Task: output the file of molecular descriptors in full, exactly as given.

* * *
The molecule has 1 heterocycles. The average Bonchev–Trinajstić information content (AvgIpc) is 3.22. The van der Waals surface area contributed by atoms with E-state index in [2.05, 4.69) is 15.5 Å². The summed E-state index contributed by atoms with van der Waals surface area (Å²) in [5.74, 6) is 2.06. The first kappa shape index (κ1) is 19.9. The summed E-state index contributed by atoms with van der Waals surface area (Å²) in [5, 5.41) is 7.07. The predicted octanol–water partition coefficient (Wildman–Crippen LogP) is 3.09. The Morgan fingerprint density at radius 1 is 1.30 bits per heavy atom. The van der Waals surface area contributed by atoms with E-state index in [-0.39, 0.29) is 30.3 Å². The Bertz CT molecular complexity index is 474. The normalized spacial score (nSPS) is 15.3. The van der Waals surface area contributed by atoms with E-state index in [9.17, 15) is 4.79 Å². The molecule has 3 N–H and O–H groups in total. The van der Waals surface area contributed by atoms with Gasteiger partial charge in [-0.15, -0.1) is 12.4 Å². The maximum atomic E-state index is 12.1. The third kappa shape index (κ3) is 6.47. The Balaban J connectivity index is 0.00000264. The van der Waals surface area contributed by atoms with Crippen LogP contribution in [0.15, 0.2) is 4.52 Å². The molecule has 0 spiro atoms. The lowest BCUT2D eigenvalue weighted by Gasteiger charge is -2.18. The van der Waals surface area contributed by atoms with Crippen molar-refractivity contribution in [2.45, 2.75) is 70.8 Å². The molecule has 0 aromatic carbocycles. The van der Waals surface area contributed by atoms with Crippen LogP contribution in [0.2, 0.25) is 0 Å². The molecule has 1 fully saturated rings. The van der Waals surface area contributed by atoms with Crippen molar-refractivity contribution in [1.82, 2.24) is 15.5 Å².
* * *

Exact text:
The molecule has 1 heterocycles. The average Bonchev–Trinajstić information content (AvgIpc) is 3.22. The van der Waals surface area contributed by atoms with E-state index in [2.05, 4.69) is 15.5 Å². The summed E-state index contributed by atoms with van der Waals surface area (Å²) in [5.74, 6) is 2.06. The first kappa shape index (κ1) is 19.9. The summed E-state index contributed by atoms with van der Waals surface area (Å²) in [5, 5.41) is 7.07. The predicted octanol–water partition coefficient (Wildman–Crippen LogP) is 3.09. The Morgan fingerprint density at radius 1 is 1.30 bits per heavy atom. The van der Waals surface area contributed by atoms with E-state index in [-0.39, 0.29) is 30.3 Å². The Bertz CT molecular complexity index is 474. The normalized spacial score (nSPS) is 15.3. The van der Waals surface area contributed by atoms with E-state index in [9.17, 15) is 4.79 Å². The molecule has 3 N–H and O–H groups in total. The van der Waals surface area contributed by atoms with Gasteiger partial charge in [-0.15, -0.1) is 12.4 Å². The maximum atomic E-state index is 12.1. The third kappa shape index (κ3) is 6.47. The Balaban J connectivity index is 0.00000264. The van der Waals surface area contributed by atoms with Crippen LogP contribution in [0.15, 0.2) is 4.52 Å². The molecule has 0 spiro atoms. The lowest BCUT2D eigenvalue weighted by Gasteiger charge is -2.18. The van der Waals surface area contributed by atoms with Crippen molar-refractivity contribution in [2.45, 2.75) is 70.8 Å². The molecule has 0 aromatic carbocycles. The van der Waals surface area contributed by atoms with Crippen LogP contribution in [0.2, 0.25) is 0 Å². The molecule has 1 fully saturated rings. The van der Waals surface area contributed by atoms with Crippen molar-refractivity contribution in [1.82, 2.24) is 15.5 Å².